But Kenya Kwanza allied MPs say the fund will be modelled in a way that it will be administered by the national government at the ward level for ease of access.
Garissa Township MP Aden Duale said they are determined to ensure that the fund achieves its purpose of helping the intended recipients.
Clear road map
Mr Duale disclosed that President Ruto during his first address to Parliament will also present a clear road map on how the fund will be administered.
However, Kitui Central MP Makali Mulu said the fund will flop just like others created before.
“We have had many funds before but what have they achieved? The challenge we have had is that once you give people funds, especially money from the government, they think it’s their right and should not therefore pay it back,” Dr Mulu said.
“Most of those so-called hustlers may not access the fund due to the legal requirements hence it may end up not serving the intended purpose,” he added.
While politically it could give him a mileage at the Coast, the President’s promise to revert port operations to Mombasa from Nairobi and Naivasha could portend death of the standard gauge railway (SGR) line, or reduce its revenues going forward if it is reduced to compete with truckers.
In Mombasa, the port operations are expected to return jobs and boost the county’s revenues, but for the national government, the SGR’s economic burden will just get worse since nearly 90 per cent of the line’s revenues come from cargo and the government had to force traders to use it before clearing goods in Nairobi and Naivasha, to boost its operations.
Some truckers have already said they will be returning to road haulage. The Azimio coalition has slammed Dr Ruto and his deputy Rigathi Gachagua over the many “road side declarations”, among them the decision to revert port operations from Naivasha to Mombasa, increase of budgetary allocation of the Judiciary by Sh3 billion and the scrapping of the fuel subsidy.
Lawyer Danstan Omari told the Nation that some of the declarations fly in the face of the rule of law and normal way of running of the government.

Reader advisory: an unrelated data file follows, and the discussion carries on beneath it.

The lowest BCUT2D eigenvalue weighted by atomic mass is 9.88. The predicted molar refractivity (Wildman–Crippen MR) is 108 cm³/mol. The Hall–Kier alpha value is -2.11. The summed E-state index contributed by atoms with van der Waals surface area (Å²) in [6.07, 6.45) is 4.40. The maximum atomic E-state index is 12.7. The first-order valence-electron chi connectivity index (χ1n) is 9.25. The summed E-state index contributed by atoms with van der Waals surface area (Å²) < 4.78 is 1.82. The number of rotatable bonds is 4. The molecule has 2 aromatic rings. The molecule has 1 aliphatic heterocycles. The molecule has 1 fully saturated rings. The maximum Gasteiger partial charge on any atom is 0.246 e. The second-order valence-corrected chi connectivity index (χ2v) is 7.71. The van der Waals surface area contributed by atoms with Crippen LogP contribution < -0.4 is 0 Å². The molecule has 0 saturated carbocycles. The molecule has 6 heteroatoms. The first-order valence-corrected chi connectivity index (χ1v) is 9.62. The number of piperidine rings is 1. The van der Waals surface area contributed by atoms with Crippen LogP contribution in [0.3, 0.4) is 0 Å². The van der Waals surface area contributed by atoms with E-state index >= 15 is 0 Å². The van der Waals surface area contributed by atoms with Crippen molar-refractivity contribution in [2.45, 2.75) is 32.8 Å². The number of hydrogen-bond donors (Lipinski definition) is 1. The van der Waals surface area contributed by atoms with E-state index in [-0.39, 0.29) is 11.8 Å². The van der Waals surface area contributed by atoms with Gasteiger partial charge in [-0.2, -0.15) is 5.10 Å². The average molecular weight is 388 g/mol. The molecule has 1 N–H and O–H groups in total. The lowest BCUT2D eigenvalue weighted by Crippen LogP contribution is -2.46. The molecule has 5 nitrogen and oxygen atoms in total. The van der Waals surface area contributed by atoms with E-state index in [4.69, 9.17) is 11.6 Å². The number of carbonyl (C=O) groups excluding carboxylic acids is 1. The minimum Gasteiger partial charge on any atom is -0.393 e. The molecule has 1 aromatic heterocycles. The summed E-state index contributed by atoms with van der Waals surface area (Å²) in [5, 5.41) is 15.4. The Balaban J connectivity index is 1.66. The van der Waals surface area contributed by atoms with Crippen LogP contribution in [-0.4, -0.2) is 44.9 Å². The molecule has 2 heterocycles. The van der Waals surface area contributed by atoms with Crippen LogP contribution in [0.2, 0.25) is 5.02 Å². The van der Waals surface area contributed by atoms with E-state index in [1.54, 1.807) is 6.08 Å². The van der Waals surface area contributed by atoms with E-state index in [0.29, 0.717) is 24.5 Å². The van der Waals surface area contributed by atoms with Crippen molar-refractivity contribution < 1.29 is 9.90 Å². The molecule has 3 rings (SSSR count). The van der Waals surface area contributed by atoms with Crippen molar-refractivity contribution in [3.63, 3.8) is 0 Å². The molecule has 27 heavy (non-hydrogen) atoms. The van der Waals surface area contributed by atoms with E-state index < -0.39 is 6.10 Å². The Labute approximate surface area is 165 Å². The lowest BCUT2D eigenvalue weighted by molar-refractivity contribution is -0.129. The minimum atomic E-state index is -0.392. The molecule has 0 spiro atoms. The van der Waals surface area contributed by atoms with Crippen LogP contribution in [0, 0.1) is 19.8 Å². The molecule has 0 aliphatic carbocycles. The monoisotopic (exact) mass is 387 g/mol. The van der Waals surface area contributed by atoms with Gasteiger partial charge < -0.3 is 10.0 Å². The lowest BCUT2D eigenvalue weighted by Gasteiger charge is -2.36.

Mr Omari argues that the government is run collectively through decisions by the Cabinet as well as other government institutions like Parliament.
“Ruto seems not to have come to terms that campaigns are over. Issues to do with diplomatic severance must go through the Cabinet because there is a possibility that Uhuru’s Cabinet discussed the issue,” said Mr Omari.
“Appointing the Inspector-General to be in-charge of the police budget is within his rights. But it requires putting in place infrastructure like the accounting and audit units; modalities of how that money is going to be accounted for. It is the same issue with the relocation of the port operations. Other than Kenya there are other countries that entered agreement to use the facility,” he added.
Go slow on some declarations
Similar views were shared by constitutional lawyer Bobby Mkangi, who said Dr Ruto may be required to go slow on some of the declarations until having his Cabinet in place for executive decision.
“There is prudency for him to slow down to have institutions responsible in place so that such decisions stand the test of time,” said lawyer Mkangi.
Azimio Saturday said the order by Mr Gachagua for the Directorate of Criminal Investigative (DCI) officers to keep off government offices was against the independence of the institution.
The coalition said Budget approval is the function of the National Assembly. The Cabinet through the National Treasury prepares budget policy for subsequent approval by Members of Parliament.
“He has purported to allocate the Judiciary some token funds. This is a mockery of the basic intelligence of consumers of justice and must be seen for what it is. Financial and operational autonomy of the Judiciary cannot and will not be guaranteed by tokenism,” said the coalition in a statement Saturday.
Reporting by Peter Mburu, Moses Nyamori and Samwel Owino